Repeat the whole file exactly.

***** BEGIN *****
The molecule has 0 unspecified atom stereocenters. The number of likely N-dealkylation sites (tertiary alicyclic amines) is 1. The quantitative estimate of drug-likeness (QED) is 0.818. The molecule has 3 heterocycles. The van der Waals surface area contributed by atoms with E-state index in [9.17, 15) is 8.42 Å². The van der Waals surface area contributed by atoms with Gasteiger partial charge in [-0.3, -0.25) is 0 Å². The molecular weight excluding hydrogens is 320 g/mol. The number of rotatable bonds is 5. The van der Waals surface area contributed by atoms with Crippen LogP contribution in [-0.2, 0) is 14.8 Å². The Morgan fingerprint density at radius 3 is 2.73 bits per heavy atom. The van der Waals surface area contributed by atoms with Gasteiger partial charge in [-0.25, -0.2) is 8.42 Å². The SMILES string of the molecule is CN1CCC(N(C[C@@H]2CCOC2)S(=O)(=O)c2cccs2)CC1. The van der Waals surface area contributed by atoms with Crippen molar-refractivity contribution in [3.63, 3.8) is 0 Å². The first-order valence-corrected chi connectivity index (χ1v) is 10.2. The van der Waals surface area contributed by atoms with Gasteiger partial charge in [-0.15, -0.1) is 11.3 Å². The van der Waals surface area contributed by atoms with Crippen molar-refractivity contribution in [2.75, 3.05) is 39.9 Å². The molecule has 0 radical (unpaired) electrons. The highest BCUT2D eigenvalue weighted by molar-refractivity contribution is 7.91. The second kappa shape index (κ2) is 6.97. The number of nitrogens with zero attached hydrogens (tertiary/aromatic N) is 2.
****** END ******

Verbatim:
The molecule has 0 unspecified atom stereocenters. The number of likely N-dealkylation sites (tertiary alicyclic amines) is 1. The quantitative estimate of drug-likeness (QED) is 0.818. The molecule has 3 heterocycles. The van der Waals surface area contributed by atoms with E-state index in [9.17, 15) is 8.42 Å². The van der Waals surface area contributed by atoms with Gasteiger partial charge in [-0.3, -0.25) is 0 Å². The molecular weight excluding hydrogens is 320 g/mol. The number of rotatable bonds is 5. The van der Waals surface area contributed by atoms with Crippen LogP contribution in [-0.2, 0) is 14.8 Å². The Morgan fingerprint density at radius 3 is 2.73 bits per heavy atom. The van der Waals surface area contributed by atoms with Gasteiger partial charge in [-0.25, -0.2) is 8.42 Å². The SMILES string of the molecule is CN1CCC(N(C[C@@H]2CCOC2)S(=O)(=O)c2cccs2)CC1. The van der Waals surface area contributed by atoms with Crippen molar-refractivity contribution in [3.63, 3.8) is 0 Å². The first-order valence-corrected chi connectivity index (χ1v) is 10.2. The van der Waals surface area contributed by atoms with Gasteiger partial charge in [-0.15, -0.1) is 11.3 Å². The van der Waals surface area contributed by atoms with Crippen molar-refractivity contribution in [2.75, 3.05) is 39.9 Å². The molecule has 0 radical (unpaired) electrons. The highest BCUT2D eigenvalue weighted by molar-refractivity contribution is 7.91. The second kappa shape index (κ2) is 6.97. The number of nitrogens with zero attached hydrogens (tertiary/aromatic N) is 2.